Biological Systems Engineering


Date of this Version



Acta Biomaterialia 18 (May 2015), pp. 88–99.

doi: 10.1016/j.actbio.2015.02.016


Copyright © 2015 Acta Materialia, Inc. Published by Elsevier Ltd. Used by permission.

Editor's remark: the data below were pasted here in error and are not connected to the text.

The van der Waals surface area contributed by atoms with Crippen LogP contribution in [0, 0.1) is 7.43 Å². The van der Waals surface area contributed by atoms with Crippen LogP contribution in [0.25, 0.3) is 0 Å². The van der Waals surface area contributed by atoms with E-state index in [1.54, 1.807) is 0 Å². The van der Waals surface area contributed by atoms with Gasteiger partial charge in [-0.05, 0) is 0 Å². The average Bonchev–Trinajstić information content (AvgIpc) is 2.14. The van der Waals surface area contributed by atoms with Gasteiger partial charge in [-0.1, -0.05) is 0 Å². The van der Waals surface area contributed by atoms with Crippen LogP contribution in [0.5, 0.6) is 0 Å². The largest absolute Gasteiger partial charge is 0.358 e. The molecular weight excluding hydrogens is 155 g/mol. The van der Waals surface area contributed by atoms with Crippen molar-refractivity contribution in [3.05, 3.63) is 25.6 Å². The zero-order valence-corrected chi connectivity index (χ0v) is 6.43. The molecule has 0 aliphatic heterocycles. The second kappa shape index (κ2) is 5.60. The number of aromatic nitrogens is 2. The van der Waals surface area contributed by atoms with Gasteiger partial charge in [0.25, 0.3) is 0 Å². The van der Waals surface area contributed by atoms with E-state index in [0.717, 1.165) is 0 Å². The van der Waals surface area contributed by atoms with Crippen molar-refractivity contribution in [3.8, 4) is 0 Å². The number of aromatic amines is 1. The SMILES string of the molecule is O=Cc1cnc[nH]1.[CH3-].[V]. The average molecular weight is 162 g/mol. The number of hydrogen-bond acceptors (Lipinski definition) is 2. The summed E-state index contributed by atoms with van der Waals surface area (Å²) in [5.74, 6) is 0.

Sculptured thin film (STF) substrates consist of nanocolumns with precise orientation, intercolumnar spacing, and optical anisotropy, which can be used as model biomaterial substrates to study the effect of homogenous nanotopographies on the three-dimensional distribution of adsorbed proteins. Generalized ellipsometry was used to discriminate between the distributions of adsorbed FN either on top of or within the intercolumnar void spaces of STFs, afforded by the optical properties of these precisely crafted substrates. Generalized ellipsometry indicated that STFs with vertical nanocolumns enhanced total FN adsorption two-fold relative to flat control substrates and the FN adsorption studies demonstrate different STF characteristics influence the degree of FN immobilization both on top and within intercolumnar spaces, with increasing spacing and surface area enhancing total protein adsorption. Mouse fibroblasts or mouse mesenchymal stem cells were subsequently cultured on STFs, to investigate the effect of highly ordered and defined nanotopographies on cell adhesion, spreading, and proliferation. All STF nanotopographies investigated in the absence of adsorbed FN were found to significantly enhance cell adhesion relative to flat substrates; and the addition of FN to STFs was found to have cell-dependent effects on enhancing cell-material interactions. Furthermore, the amount of FN adsorbed to the STFs did not correlate with comparative enhancements of cell-material interactions, suggesting that nanotopography predominantly contributes to the biocompatibility of homogenous nanocolumnar surfaces. This is the first study to correlate precisely defined nanostructured features with protein distribution and cell-nanomaterial interactions. STFs demonstrate immense potential as biomaterial surfaces for applications in tissue engineering, drug delivery, and biosensing.